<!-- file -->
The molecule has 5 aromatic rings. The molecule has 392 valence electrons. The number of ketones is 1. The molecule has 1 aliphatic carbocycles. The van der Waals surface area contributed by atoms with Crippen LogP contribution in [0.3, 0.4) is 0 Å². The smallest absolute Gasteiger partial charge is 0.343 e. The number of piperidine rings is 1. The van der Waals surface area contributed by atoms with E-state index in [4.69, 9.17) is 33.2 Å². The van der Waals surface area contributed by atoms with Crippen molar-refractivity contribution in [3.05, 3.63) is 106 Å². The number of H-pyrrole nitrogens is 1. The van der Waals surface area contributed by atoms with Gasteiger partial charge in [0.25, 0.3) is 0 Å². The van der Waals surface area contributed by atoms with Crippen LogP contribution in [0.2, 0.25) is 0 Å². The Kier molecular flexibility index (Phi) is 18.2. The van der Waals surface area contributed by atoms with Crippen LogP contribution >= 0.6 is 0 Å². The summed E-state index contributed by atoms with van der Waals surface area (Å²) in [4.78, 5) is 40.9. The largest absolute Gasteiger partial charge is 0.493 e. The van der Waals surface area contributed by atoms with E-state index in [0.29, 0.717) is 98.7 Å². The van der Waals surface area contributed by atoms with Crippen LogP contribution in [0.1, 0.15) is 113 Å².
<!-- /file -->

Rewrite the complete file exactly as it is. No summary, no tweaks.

The molecule has 5 aromatic rings. The molecule has 392 valence electrons. The number of ketones is 1. The molecule has 1 aliphatic carbocycles. The van der Waals surface area contributed by atoms with Crippen LogP contribution in [0.3, 0.4) is 0 Å². The smallest absolute Gasteiger partial charge is 0.343 e. The number of piperidine rings is 1. The van der Waals surface area contributed by atoms with E-state index in [4.69, 9.17) is 33.2 Å². The van der Waals surface area contributed by atoms with Crippen molar-refractivity contribution in [3.05, 3.63) is 106 Å². The number of H-pyrrole nitrogens is 1. The van der Waals surface area contributed by atoms with Gasteiger partial charge in [0.25, 0.3) is 0 Å². The van der Waals surface area contributed by atoms with Crippen LogP contribution in [0.2, 0.25) is 0 Å². The Kier molecular flexibility index (Phi) is 18.2. The van der Waals surface area contributed by atoms with Crippen LogP contribution >= 0.6 is 0 Å². The summed E-state index contributed by atoms with van der Waals surface area (Å²) in [4.78, 5) is 40.9. The largest absolute Gasteiger partial charge is 0.493 e. The van der Waals surface area contributed by atoms with E-state index in [0.29, 0.717) is 98.7 Å². The van der Waals surface area contributed by atoms with Crippen LogP contribution in [0.1, 0.15) is 113 Å².